The goal of Scintica and the M-Series compact MRI systems is to break down many of the barriers that researchers perceive to be in place when considering MR imaging for their studies. The M-Series is a high-performance MRI system which has been successfully integrated into many labs around the world with no prior MRI experience. The system is so simple to install, that with a single 220V outlet the system has been installed an operated at scientific conferences around the world.

Play Video

Understanding the Basics of NMR as they relate to MRI

Without diving too deep into the physics of nuclear magnetic resonance (NMR) and magnetic resonance imaging (MRI), there are a few basic principles which will help those just beginning to examine this modality understand what is being imaged and how.

MRI is based on the principles of NMR that were initially discovered back in 1946 independently by two groups, one at Stanford, and the other at Harvard. These groups found that in order to create, and therefore measure, an NMR effect which is the basis of MR imaging, one would need to examine a nucleus which has a non-zero magnetic moment. This occurs naturally for hydrogen (1H), phosphorus (31P), carbon (13C), sodium (23Na), or fluorine (19F). Of note is that in generally when talking MRI this is in reference to 1H imaging; while others are possible, specific hardware and sequences are required. From this point onwards, we will refer to proton imaging when referring to MRI.

Figure adapted from: James ML, Gambhir SS. Physiological reviews. 2012

In order to take advantage of the non-zero magnetic moment of protons, an external static magnetic field (B0) must be applied. This static magnetic field allows the magnetic moments of the protons to align, also resulting in their precessional movement around the B0 field called the Larmor frequency.

Once aligned with the B0, an additional time-varying magnetic field (B1) is applied by the gradients of the MRI system, this energy is applied perpendicular to the static magnetic field (B0) and this pulse flips the longitudinal magnetization of the proton to the specified angle. The resulting transverse magnetization is not permanent, once the applied B1 is removed, the nuclei will begin to relax back to be in alignment with the B0. There are two independent relaxation processes that take place during this time; first is the spin-lattice relaxation, second is the spin-spin relaxation. The spin-lattice relaxation describes the recovery of the longitudinal magnetization, and relates to the relaxation time T1. While the spin-spin relaxation describes the loss of the coherence in the transverse magnetization vector, and relates to the relaxation time T2. These are the basis for what we will later discuss as T1 and T2 weighted images, this at its most fundamental principle can be thought of as difference in image contrast.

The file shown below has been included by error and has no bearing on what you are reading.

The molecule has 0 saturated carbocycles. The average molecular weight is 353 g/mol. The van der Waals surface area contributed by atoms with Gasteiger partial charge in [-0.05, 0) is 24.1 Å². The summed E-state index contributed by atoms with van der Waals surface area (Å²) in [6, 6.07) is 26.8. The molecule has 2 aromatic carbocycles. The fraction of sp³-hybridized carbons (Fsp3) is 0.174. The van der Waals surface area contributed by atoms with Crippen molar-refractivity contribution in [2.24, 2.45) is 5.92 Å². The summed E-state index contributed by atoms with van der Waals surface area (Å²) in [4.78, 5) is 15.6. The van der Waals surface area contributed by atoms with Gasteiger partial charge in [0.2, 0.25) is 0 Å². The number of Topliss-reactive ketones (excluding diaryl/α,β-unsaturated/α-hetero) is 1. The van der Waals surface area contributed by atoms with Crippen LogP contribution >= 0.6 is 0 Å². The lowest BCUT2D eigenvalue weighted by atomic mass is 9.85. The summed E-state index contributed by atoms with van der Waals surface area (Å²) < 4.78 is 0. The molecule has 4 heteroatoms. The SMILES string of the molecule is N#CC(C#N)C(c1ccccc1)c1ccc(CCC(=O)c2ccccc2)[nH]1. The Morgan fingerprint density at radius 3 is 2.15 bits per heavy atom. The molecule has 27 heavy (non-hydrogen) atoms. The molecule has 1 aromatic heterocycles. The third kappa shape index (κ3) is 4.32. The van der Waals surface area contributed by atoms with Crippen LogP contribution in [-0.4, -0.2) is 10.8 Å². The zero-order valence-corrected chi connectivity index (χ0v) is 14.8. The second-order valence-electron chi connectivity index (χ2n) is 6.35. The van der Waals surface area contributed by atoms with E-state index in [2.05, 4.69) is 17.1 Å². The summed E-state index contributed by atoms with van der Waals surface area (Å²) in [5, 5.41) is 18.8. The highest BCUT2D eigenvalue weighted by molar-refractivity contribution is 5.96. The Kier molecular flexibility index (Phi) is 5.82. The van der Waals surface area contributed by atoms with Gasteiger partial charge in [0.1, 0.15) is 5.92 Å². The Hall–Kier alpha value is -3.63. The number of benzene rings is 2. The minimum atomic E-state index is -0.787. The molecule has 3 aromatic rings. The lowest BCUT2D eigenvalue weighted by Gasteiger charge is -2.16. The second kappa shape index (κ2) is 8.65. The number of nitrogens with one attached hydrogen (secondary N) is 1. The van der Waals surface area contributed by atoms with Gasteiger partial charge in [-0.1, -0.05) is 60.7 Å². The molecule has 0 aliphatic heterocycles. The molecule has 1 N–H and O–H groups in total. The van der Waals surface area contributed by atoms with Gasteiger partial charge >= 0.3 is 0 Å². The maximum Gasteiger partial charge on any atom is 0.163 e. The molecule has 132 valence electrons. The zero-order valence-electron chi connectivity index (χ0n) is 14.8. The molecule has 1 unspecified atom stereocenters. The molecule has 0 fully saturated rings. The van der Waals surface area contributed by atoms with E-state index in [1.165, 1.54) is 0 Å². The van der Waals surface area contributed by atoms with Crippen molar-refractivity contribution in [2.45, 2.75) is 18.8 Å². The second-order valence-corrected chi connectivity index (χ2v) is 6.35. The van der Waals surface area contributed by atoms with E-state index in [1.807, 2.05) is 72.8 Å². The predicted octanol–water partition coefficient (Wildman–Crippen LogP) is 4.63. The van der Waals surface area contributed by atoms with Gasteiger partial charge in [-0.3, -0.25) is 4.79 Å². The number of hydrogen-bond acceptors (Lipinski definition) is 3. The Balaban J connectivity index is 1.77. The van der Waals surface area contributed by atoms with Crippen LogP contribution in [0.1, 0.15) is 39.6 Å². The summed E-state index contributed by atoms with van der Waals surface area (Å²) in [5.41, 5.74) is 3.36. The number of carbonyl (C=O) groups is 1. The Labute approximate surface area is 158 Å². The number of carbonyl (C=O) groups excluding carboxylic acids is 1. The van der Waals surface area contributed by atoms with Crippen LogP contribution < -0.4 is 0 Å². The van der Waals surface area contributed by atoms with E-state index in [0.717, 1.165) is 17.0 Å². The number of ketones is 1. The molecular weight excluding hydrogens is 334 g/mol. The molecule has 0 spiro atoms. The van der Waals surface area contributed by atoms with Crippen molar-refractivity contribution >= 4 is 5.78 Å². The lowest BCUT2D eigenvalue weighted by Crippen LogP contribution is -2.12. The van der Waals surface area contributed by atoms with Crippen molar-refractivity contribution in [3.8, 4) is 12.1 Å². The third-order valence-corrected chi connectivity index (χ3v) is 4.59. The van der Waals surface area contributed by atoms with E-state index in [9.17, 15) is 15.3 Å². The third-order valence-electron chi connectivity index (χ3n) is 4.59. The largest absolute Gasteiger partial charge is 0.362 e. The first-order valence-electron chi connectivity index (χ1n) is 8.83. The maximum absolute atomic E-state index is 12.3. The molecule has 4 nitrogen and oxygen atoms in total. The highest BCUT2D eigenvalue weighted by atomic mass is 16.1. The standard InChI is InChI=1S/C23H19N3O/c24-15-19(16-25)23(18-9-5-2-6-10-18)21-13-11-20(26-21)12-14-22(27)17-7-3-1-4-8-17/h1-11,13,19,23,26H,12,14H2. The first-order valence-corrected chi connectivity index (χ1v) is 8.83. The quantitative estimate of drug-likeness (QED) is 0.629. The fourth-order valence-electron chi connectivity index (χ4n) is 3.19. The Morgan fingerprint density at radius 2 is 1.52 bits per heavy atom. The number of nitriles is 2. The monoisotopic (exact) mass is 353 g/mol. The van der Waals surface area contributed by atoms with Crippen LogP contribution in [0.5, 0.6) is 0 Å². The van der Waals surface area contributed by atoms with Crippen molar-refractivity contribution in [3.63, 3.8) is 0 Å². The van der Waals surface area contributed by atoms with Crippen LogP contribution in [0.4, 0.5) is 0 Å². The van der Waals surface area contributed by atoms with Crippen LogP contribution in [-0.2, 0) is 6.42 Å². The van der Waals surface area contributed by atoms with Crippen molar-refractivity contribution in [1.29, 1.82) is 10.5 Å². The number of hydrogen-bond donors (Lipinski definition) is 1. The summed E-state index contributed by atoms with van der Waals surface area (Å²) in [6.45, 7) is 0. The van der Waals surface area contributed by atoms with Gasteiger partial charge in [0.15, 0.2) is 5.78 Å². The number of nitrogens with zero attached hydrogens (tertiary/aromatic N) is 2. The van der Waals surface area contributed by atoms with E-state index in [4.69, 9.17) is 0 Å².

Figure adapted from: James ML, Gambhir SS. Physiological reviews. 2012

In order to create a 2D or 3D image, an MRI system employs additional gradients to produce the spatial encoding in three orthogonal directions to allow for the acquired signals to be located within 2D or 3-Dimensional space. These spatial encoding gradients are a fixture within the system along with the components required to generate the static magnetic field (B0). The imaging coil placed around the subject is responsible for creating the B1 at the prescribed flip angle; additionally, the imaging coils may be the receiver as well, to detect the resulting signal to be converted into the desired image. In some configurations, the excitation and receive coils are physically different components of the system. The imaging coils must be tuned and matched to work optimally within the B0 and with the imaging sample they are placed around.

MRI is considered to be the gold standard, both clinically as well as preclinically, for soft tissue imaging, all without the use of ionizing radiation which may be harmful, and which could prevent the utility of an imaging modality over the course of a longitudinal research study. The researcher will define, or control, the contrast within an MR image based on the sequence selected and the defined parameters; a sequence and its parameters is what defines how the system, gradients, and coils, interact with the protons within the imaging subject. By altering and optimizing the sequence, and associated parameters, the researcher may begin to characterize morphology, physiology, as well as molecular information in vivo. Additionally, contrast agents may be used to further enhance the capabilities of MR imaging to detect additional mechanisms or molecular targets; contrast agent imaging will be discussed later in this series.

Next Modules